Week Review 12/21/2023

Float Progress

This week my progress was a slightly hampered because I was not able to work on the depth sensor. I believe the previous depth sensor was dead-on-arrival, but I do not want to try using the new depth sensor until I am sure that I was not the culprit.

I focused on making a waterproof bulkhead for the antenna this week rather than working on the depth sensor. Mr. Christy showed me how he sometimes seals things using two nylon washers on either side of the panel they are mounted to.

Testing Seal

I want to use the sealing strategy using two nylon washers, but I need to test this at depth so I know it won’t leak.

I was thinking of different ways I could do this, and I decided one of the most cheap and effective ways would be using a plastic water bottle. I am mounting the bulkhead to the cap of the water bottle.

I am planning on putting weights in the water bottle and sinking it somewhere with a string attached. After waiting a few minutes I will pull it back up and see if any water got in. Hopefully this will stay sealed, and it will provide a simple and easy way to attach the antenna.

bulkhead graphic

Writing Documentation

Historically the robotics team has lacked initiative to write documentation until the last minute. This year we have been changing that, and writing documentation as we go. In the beginning of this week I spent some time writing fairily extensive documentation that we will put on the website later.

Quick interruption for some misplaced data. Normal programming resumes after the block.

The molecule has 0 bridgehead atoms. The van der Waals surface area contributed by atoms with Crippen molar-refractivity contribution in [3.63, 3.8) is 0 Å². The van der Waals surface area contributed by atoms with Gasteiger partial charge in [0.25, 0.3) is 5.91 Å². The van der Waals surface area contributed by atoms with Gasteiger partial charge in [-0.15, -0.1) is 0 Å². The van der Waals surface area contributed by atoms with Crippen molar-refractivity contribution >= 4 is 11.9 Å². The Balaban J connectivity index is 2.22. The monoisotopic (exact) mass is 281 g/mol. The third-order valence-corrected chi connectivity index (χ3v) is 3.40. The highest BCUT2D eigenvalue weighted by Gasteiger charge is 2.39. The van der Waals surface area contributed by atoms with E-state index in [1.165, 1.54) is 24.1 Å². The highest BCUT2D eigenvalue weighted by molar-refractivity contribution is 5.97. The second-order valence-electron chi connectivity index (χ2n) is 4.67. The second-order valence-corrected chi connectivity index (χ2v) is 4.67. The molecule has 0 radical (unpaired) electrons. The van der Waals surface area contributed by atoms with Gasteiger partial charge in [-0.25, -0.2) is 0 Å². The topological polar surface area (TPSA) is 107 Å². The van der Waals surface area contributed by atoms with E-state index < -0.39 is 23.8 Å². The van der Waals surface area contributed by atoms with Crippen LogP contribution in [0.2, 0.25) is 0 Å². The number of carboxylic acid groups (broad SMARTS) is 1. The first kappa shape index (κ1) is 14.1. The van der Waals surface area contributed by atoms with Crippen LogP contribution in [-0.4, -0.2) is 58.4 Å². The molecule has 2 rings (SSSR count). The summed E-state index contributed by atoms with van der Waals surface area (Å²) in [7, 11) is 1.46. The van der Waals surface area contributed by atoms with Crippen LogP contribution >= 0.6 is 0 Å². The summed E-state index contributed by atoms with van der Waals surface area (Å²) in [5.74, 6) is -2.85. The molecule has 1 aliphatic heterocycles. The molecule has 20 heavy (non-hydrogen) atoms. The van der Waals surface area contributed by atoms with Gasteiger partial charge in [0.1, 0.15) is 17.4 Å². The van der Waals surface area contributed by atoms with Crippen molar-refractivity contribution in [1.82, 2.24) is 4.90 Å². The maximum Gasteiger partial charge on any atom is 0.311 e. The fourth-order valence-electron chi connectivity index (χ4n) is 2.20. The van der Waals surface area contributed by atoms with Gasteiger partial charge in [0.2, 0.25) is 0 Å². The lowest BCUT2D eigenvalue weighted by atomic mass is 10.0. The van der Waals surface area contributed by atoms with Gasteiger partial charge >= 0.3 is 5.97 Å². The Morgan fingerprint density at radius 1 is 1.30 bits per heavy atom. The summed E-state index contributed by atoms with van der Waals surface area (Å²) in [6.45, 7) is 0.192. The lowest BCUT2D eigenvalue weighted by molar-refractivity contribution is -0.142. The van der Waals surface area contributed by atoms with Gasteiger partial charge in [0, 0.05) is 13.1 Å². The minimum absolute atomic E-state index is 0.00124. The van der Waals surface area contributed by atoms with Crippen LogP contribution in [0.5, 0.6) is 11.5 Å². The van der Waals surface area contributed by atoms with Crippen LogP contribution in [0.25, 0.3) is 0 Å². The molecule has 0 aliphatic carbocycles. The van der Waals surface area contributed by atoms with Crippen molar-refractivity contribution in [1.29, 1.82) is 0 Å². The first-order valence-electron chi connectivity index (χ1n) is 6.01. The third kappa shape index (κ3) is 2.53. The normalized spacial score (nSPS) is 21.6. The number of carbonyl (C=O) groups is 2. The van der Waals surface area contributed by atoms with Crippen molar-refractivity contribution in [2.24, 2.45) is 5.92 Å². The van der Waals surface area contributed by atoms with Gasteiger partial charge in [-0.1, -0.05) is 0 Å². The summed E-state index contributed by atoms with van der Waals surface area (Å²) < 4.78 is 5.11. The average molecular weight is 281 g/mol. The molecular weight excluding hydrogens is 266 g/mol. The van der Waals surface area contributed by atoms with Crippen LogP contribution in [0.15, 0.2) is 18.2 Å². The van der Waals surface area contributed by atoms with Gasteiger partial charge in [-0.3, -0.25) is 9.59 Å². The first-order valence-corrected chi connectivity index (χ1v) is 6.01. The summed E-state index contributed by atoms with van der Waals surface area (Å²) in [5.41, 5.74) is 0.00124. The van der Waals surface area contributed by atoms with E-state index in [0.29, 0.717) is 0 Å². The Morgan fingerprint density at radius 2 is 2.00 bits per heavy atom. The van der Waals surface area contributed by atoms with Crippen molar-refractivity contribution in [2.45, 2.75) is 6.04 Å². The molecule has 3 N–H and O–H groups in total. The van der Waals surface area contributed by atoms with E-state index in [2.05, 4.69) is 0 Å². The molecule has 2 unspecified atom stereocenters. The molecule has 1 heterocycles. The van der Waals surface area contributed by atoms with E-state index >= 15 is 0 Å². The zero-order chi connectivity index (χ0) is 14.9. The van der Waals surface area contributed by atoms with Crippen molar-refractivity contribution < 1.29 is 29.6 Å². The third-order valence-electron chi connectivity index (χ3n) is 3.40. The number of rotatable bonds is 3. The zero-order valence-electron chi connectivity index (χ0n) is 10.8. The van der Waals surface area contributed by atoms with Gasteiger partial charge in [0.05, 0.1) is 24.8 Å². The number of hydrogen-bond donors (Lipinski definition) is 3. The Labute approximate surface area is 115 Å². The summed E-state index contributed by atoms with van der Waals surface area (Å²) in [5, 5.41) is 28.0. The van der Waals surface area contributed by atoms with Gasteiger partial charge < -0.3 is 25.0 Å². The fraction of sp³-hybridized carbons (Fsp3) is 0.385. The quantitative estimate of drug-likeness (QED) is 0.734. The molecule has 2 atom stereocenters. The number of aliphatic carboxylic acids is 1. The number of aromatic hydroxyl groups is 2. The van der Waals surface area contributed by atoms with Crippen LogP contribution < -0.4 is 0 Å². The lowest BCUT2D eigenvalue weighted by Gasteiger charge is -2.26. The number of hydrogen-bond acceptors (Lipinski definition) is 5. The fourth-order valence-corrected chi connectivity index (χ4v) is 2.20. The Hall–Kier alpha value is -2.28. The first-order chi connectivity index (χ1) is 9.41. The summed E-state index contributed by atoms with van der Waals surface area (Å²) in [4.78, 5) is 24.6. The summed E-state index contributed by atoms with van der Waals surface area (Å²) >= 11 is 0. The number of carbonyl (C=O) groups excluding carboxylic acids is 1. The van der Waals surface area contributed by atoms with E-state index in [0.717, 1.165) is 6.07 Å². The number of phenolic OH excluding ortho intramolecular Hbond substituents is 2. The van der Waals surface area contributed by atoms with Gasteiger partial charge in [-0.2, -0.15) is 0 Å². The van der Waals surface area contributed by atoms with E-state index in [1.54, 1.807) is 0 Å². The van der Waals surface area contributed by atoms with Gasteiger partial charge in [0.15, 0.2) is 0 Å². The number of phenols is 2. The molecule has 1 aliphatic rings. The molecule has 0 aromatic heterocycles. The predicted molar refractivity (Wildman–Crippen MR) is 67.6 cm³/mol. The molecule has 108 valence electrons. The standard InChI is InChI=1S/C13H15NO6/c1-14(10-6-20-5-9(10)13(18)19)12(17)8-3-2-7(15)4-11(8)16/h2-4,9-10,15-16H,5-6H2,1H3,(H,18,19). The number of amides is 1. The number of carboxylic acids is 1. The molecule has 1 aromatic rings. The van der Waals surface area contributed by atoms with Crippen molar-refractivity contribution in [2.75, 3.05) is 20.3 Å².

The documentation still needs to be edited by Zack Bertocchi, who does the marketing for the team, but I wrote the general content. The new Sunk Robotics site is not up yet, so I posted the documentation rough draft here.

Fish Feeder Repair

The Robotics Shop made a fish feeder for the Biotech lab in our school a few years ago. This has been an interesting project and case study in our shop on stability. This is a critical component of their lab, and needs to constantly work.

Recently this fish feeder has had some problems, they were fixed a few months ago by Ben, Sasha, and Joao. Unfortunately the fish feeder was accidentally knocked over by a student in Biotech which caused significant damage.

Image of dammage to electronics bracket


We first took the electronics enclosure off, then took the hopper full of fish food off. Taking the hopper out proved difficult because when it was assembled originally lock nuts were used.

Electronics for fish feeder

The frame was damaged in a way that prevented the fish feeder from being taken apart in the way it was intended. Bent metal got in the way of screws making it necessary to cut the metal apart.

Fish feeder hopper

Joao cutting the electronics enclosure open

Motor Encoder

The motor has a in-house made encoder on it. There is a laser-cut disk with slits in it for a line-break sensor, the slits are evenly spaced, so with simple math exactly how far the motor has rotated can be determined.

As a fail safe, when the microcontroller does not get any output from the line break sensor it will shut down the fish feeder. This prevents the fail condition where the fish feeder dumps the whole contents of the hopper into the tank.

Unfortunately the line-break sensor was completely smashed during the fall. We do not have any more of the line break sensors used originally, so I need to retrofit the circuitry to use a different line break sensor.

Joao designed a new mounting arrangement for the electronics that will hopefully be more impact resistant.